An embittered law student commits a brutal double murder; a family man takes the fall and is forced into a harsh prison sentence; a mother and her two children wander the countryside looking for some kind of redemption.
The Philippines, 1972. Mysterious things are happening in a remote barrio. Wails are heard from the forest, cows are hacked to death, a man is found bleeding to death at the crossroad and ... See full summary »
A Filipino poet named Benjamin Agusan (Roeder Camanag) is the hapless native who returns to his hometown Padang to witness the aftermath of the super typhoon. For the past seven years, ... See full summary »
A Filipino teenager is shot to death on the sidewalk of New Jersey, USA. An investigation starts into his death. His family members and friends are interviewed. Along the way, we find out ... See full summary »
Fragment is an omnibus film celebrating the strength and diversity of South-East Asian independent cinema. Made up of a collage of ten stories, each story distinctively embraces the other's... See full summary »
The lives of three people take a turn when one of them commits a crime: Joaquin is failing miserably at providing for his family. When his loan-shark Magda gets murdered, the crime is pinned on him. Misery and solitude transform him in prison. Left to fend for the family after a serious leg injury, his wife Eliza pours all of her strength to battling with despair and eking out a living for their two children. The real perpetrator, Fabian, a hothead student who holds forth on the subject of atheism and anarchism to his long-suffering friends roams free. His disillusionment with his country-its history of revolutions marred by betrayal and crimes unpunished-drives him to the edge of sanity. He is absorbed in guilt, gives Joaquin's destitute wife some money and asks his friends to do their best for Joaquin. Then he rapes his own God-fearing sister and kills the dog.Written by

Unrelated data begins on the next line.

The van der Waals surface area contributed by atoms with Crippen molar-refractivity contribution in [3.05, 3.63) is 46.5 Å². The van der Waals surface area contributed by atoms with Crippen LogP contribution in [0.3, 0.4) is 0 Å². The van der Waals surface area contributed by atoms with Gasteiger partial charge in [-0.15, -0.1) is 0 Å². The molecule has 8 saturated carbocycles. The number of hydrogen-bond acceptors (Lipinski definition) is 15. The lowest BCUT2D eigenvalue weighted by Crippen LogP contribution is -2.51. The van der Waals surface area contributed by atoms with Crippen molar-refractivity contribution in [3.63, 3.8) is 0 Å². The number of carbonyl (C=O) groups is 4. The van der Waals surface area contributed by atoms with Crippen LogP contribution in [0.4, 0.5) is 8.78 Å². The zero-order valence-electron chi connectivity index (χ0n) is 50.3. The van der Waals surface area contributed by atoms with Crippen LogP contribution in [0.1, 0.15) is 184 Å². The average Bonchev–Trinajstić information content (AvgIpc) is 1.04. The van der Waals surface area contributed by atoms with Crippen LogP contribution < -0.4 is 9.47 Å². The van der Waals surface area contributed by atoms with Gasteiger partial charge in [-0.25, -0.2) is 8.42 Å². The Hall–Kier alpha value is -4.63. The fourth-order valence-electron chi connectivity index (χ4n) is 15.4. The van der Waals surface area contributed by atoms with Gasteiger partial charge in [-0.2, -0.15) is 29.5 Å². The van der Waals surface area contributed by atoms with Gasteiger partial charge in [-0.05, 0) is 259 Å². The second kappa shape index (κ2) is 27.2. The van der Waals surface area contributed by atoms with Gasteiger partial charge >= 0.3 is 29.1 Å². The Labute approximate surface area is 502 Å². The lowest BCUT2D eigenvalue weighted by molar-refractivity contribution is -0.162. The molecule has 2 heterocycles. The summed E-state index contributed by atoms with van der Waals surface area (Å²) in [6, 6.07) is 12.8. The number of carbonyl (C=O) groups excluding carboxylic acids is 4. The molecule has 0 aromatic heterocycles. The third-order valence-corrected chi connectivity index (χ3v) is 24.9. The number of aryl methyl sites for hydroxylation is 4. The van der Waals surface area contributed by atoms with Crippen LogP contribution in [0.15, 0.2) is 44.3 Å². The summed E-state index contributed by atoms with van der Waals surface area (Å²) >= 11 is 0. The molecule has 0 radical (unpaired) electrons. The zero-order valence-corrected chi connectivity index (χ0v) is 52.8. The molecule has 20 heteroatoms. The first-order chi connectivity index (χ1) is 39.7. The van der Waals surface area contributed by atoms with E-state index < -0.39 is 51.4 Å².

Niemand bleibt hier. Who said that?
A narrator in images widening the knowledge of the other side of the world. Incredible suction and depth in some pictures. Deeply related with Andrei Tarkovsky and Béla Tarr. And Jacques Tati?
But most of the time the images co-exist with a story. Sometimes even words. And expressions. Lav Diaz fumbles in terms of dialogue and instruction of actors. Sometimes it slips into the conventional.
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